Tuesday, April 14th, 2009...4:28 pm

German free music legend joins forces with young American jazz superstars.

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Epistrophy Arts Presents

Thursday, April 30, 2009
Peter Brötzmann, Nasheet Waits and Eric Revis Trio

Peter Brötzmann (Germany) - saxophones, clarinets
Nasheet Waits (New York) - drums
Eric Revis (San Antonio) - bass

Location:
Street:
1104 E.11th St.
City/Town:
Austin, TX

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Present at the very beginning of the European Free Improvisation scene, Peter Brötzmann began his career as a visual artist with connections to the Fluxus movement. After hearing a concert by jazz legend Sidney Bechet, Brötzmann rejected a career in the galleries. He taught himself saxophones and clarinets, played modern jazz influenced by Ornette Coleman, and worked with American greats like Don Cherry and Steve Lacy. Brötzmann developed a style similar to radical American saxophonist Albert Ayler (without much knowledge of Ayler), an uncompromising, screaming cry that challenged itself to greater heights of rage and energy. His landmark 1968 recording “Machine Gun” is a frightening and incendiary slab of sound that (with only acoustic instruments) can measure up to any guitar/electronic noise project happening today. Time has added subtlety and beauty to Brötzmann’s sound. Bluesy lyricism and timeless muezzin-like calls emerged in later years. His spools of dark-toned phrases emerge and unravel over pulsing tempos (these days Brötzmann seems to enjoy the heart-like beat of a masterful rhythm section). His music has all the sincerity, natural wisdom, and universal depth that a mature artist can possess. He remains one of the most inspiring and influential saxophone players in jazz and free improvisation.

In this exciting (landmark) collaboration, Peter Brötzmann is joined by two of the most important members of the current generation of mainstream jazz artists.

Drummer Nasheet Waits is a New York native. His interest in the drums was encouraged by his father, legendary percussionist, Frederick Waits. Waits received his Bachelor of Arts in Music from Long Island University. He studied privately with renowned percussionist Michael Carvin. Carvin’s tutelage provided a vast foundation upon which Waits added influences from his father, as well as mentor Max Roach. It was Roach that first gave Waits’ formidable talent international spotlight, hiring him as a member of the famed percussion ensemble M’BOOM. Waits’ talent came to the attention of reedman Antonio Hart, who asked him to originate the percussion chair of his first quintet. More recently Waits has been a member of Andrew Hill’s bands, Jason Moran’s Bandwagon, and Fred Hersch’s trio. Moran, bassist Tarus Mateen, and Waits have been deemed, “the most exciting rhythm section in jazz” by JazzTimes. The 2001 recording “Black Stars” with the Bandwagon was named the “Best CD of 2001” in Jazz Times and The New York Times. Waits’ recording and performing discography is a veritable “who’s who” in jazz, boasting stints with such notables as Geri Allen, Mario Bauza, Hamiett Bluiett, Ron Carter, Steve Coleman, Stanley Cowell, Stefon Harris, Andrew Hill, Jackie McLean, The Mingus Big Band, Greg Osby, Joshua Redman, and Jacky Terrason.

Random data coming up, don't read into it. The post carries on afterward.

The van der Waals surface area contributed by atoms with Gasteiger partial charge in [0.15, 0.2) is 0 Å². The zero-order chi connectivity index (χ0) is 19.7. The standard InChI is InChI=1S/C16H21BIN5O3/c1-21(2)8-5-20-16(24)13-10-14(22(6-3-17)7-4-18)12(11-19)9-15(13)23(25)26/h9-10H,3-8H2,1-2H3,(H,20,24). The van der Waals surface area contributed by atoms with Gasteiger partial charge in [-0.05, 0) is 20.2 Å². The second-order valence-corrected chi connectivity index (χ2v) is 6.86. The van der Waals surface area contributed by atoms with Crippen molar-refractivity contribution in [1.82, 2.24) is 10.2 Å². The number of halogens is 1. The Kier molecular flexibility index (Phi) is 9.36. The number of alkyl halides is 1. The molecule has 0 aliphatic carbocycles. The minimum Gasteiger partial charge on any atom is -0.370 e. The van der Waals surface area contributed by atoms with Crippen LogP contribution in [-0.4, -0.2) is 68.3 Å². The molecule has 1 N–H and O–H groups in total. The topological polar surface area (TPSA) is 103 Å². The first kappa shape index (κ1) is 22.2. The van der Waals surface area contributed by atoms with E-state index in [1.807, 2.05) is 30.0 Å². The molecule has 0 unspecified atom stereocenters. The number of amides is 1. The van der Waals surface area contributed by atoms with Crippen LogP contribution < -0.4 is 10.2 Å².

Grammy-winning bassist Eric Revis has been one of the most solid voices in jazz for over 15 years. The deep-running power of his beat and his potent tone keep him in demand among notable musicians such as Branford Marsalis and Jeff “Tain” Watts. Born in Los Angeles, Revis grew up listening to funk and rock. At 14 he taught himself electric bass. After attending Southern University, Revis relocated to San Antonio for a gig playing 6 nights per week. As Revis worked the gig, fellow band members introduced him to jazz. Discovering this music, Revis switched to acoustic bass. Revis moved to New Orleans to study under Ellis Marsalis, Harold Battiste, and Victor Goines from 1991 to 1992. In 1994, he moved to New York to become the regular bassist for Betty Carter. It did not take long for New York musicians to take a notice. He worked regularly with Billy Harper, Louis Hays, and Lionel Hampton. In 1997, Branford Marsalis asked Revis to join him on his recording “Bug Shot”. Since then, Revis has been one of Marsalis’ most reliable allies. Rafi Zabor says “Eric Revis seems to me the finest rhythm partner yet to join a working Marsalis group: a terrific band bassist whose work evades casual notice. The lunging, deep-running power of his beat, acuity of accent, and his instinct for the right propulsive run of notes have given this band stronger legs to stand on, and an increased capacity for friendly earthquake.”

This project is funded in part by individual contributions, The Creative Opportunity Orchestra, The City of Austin through the Cultural Arts Division and by a grant from the Texas Commission on the Arts and an award from the National Endowment for the Arts which believes that a great nation deserves great art.

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